Guns are not the problem. People are not the problem. Young people are the problem.
They don’t listen. They play awful video game simulations of mass murder. They shoot six-year-olds.
And no amount of background checks or ammo-clip restrictions will change that. There’s only one way to solve the gun situation, one way to bring peace and civility back to our public areas while also not trampling on our inalienable American right to bear arms (as outlined with great clarity in the 2nd Amendment to the Constitution of the United States of America).
The maintenance of civil order in our fragile society rests on a rock solid foundation of family discipline. A child who disrespects his parents must be removed from society. Permanently. So that other children will see the importance of respecting their parents.
The only political solution left to the fundamental problems in our society . . . → Read More: A Modest Proposal For Solving Our Gun Violence Problem
If you wish to align yourself with a mindset that no one will dispute and most will acclaim, proclaim yourself a paragon of “family values.” Earn a reputation as a “family man.” Put “family” before self. Found a right-wing Christian political bribery machine and call it “Focus on the Family.” Do whatever it is you want to do with your life, but remind everyone that whatever it is you do with your life it’s all about the family.
Repeat the word. Family. Say it clearly and often. Family.
Is there anything better? Is there any concept more sacrosanct? Ah, how we love our children and how we love our parents. They’re more important than anyone or anything in the universe.
Family: the folks we can trust and love, celebrate and forgive, rescue and remember, support and adore and abide. Family is the . . . → Read More: A New Definition of Family
My beautiful mother, Renice Konik, turns 65 today. She’s now officially a senior citizen.
I would suggest, however, that if you didn’t have access to her government-issued identification — or a Web page trumpeting the fact — you wouldn’t guess that this vibrant, vivacious lass is eligible for Social Security (and bargain matinees). My mom continues to teach elementary school, where, far from being considered “Old Lady Konik, the Dour Ogre,” she’s lauded as the most inventive and creative pedant in the building. Her classroom, which has as many animals in it as books and inspiring epigrams, radiates the spirit of curiosity, and her students can’t be bored no matter how hard they try. There’s just too much to do and process and question. Plus, the youngsters must take care not to let their guards down. Fair and balanced be damned: Mrs. . . . → Read More: Happy Birthday, Renice Konik
Mother’s are like dogs: Everybody thinks his is the best.
Unless we’re living in billions of parallel universes, everyone having the best mom (or dog) is impossible. So I would like to clear up any confusion surrounding this question and set the matter straight. It is I alone who have the best mom in the world.
Sorry. I’m just a lucky guy.
Now, I’m big-hearted enough to recognize the lovely and endearing qualities all the other mom’s out there possess, and I’m gladdened to know that countless sons and daughters enjoy something approaching the satisfaction I enjoy. Nothing in life matches a mother’s love and affection, her concern and care, her passion for her children. Maternal nurturing is one of the brightest forces in the known universe, and all of us fortunate enough to have a mother to guide us and protect us know the beauty . . . → Read More: My Mom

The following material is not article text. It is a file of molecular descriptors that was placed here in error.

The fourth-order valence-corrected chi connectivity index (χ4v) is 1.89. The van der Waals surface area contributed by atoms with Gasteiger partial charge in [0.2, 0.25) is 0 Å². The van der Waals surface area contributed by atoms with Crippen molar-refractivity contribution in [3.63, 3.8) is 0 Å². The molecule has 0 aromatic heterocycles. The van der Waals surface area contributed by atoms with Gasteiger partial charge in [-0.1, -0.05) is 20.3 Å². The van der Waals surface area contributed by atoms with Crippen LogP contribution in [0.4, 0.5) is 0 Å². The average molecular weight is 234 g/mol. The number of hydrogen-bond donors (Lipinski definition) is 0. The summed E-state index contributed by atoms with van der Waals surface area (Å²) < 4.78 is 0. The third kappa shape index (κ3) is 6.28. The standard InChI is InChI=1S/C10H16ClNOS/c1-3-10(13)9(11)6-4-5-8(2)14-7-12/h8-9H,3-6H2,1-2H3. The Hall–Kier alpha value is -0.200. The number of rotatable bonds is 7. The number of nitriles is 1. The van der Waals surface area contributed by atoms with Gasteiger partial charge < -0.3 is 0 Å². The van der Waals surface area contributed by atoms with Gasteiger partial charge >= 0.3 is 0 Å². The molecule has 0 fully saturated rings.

When I was a child, once a year my family would conduct what my uncle the Marxist called “the great purge.” We would cull from our closets old clothes and other unwanted stuff, and make a giant charitable donation to Goodwill Industries, a local organization aiding the developmentally disabled. There was a sense of cleansing and renewal as we stuffed worn jeans into plastic trash bags. Letting go of unneeded possessions instantly created new space, new possibilities, and soon thereafter these spaces would be claimed by fresh clothes, slightly larger than the old ones and more in tune with whatever the fashion key was at the moment.
I still try to execute a great purge once a year, though I’m finding as I grow older that the fewer clothes I have the happier I am with my closet. Where the concept of clearance-and-renewal is most compelling to . . . → Read More: Grow, Purge, Renew
A study published this month in Pediatrics magazine suggests that toddlers who watch TV risk attention problems, including difficulty concentrating, acting restless and impulsive, and being easily confused.
This discovery won’t come as news to my parents, who raised me on a strict diet of one-hour-of-TV during the school week. At the time, of course, I resented the fascist restrictions on my youthful desires. While other kids at school were talking about The Fonz and Laverne and Shirley, I nodded dumbly and pretended I was in on the joke. And though I would beg Mom and Dad to let me vegetate in front of the glowing screen like most of my classmates, they were adamant that I would be better off reading a book, drawing a picture, or constructing an elaborate fantasy game with my brother.
In retrospect, I’m grateful for my parents’ Draconian TV regulations. I . . . → Read More: To Mom and Dad: Thanks!